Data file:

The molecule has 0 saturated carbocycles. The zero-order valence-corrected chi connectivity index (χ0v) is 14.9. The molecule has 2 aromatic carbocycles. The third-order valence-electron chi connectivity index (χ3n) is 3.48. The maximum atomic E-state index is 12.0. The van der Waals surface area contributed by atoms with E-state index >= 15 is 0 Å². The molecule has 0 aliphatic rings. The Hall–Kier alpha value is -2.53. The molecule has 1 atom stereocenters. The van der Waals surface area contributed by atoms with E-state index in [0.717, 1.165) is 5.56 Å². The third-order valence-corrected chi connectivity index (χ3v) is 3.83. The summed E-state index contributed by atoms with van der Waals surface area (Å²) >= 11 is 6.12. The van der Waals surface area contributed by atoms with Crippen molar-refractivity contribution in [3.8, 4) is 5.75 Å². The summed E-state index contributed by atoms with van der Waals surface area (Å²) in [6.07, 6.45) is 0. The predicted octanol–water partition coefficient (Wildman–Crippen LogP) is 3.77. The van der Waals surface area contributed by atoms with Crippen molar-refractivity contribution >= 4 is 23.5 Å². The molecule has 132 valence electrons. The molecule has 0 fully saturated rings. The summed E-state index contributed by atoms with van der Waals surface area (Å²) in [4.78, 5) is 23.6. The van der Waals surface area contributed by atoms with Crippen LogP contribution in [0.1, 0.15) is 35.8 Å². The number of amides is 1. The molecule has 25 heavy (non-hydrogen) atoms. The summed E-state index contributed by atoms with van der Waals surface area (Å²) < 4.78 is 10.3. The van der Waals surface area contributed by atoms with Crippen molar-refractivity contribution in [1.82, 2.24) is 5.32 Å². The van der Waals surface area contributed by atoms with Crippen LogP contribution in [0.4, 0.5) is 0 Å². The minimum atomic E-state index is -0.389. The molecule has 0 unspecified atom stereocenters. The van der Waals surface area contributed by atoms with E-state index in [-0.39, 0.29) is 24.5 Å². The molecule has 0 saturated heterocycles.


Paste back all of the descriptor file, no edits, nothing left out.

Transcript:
The molecule has 0 saturated carbocycles. The zero-order valence-corrected chi connectivity index (χ0v) is 14.9. The molecule has 2 aromatic carbocycles. The third-order valence-electron chi connectivity index (χ3n) is 3.48. The maximum atomic E-state index is 12.0. The van der Waals surface area contributed by atoms with E-state index >= 15 is 0 Å². The molecule has 0 aliphatic rings. The Hall–Kier alpha value is -2.53. The molecule has 1 atom stereocenters. The van der Waals surface area contributed by atoms with E-state index in [0.717, 1.165) is 5.56 Å². The third-order valence-corrected chi connectivity index (χ3v) is 3.83. The summed E-state index contributed by atoms with van der Waals surface area (Å²) >= 11 is 6.12. The van der Waals surface area contributed by atoms with Crippen molar-refractivity contribution in [3.8, 4) is 5.75 Å². The summed E-state index contributed by atoms with van der Waals surface area (Å²) in [6.07, 6.45) is 0. The predicted octanol–water partition coefficient (Wildman–Crippen LogP) is 3.77. The van der Waals surface area contributed by atoms with Crippen molar-refractivity contribution >= 4 is 23.5 Å². The molecule has 132 valence electrons. The molecule has 0 fully saturated rings. The summed E-state index contributed by atoms with van der Waals surface area (Å²) in [4.78, 5) is 23.6. The van der Waals surface area contributed by atoms with Crippen LogP contribution in [0.1, 0.15) is 35.8 Å². The number of amides is 1. The molecule has 25 heavy (non-hydrogen) atoms. The summed E-state index contributed by atoms with van der Waals surface area (Å²) < 4.78 is 10.3. The van der Waals surface area contributed by atoms with Crippen molar-refractivity contribution in [1.82, 2.24) is 5.32 Å². The van der Waals surface area contributed by atoms with Crippen LogP contribution in [0.4, 0.5) is 0 Å². The minimum atomic E-state index is -0.389. The molecule has 0 unspecified atom stereocenters. The van der Waals surface area contributed by atoms with E-state index in [-0.39, 0.29) is 24.5 Å². The molecule has 0 saturated heterocycles.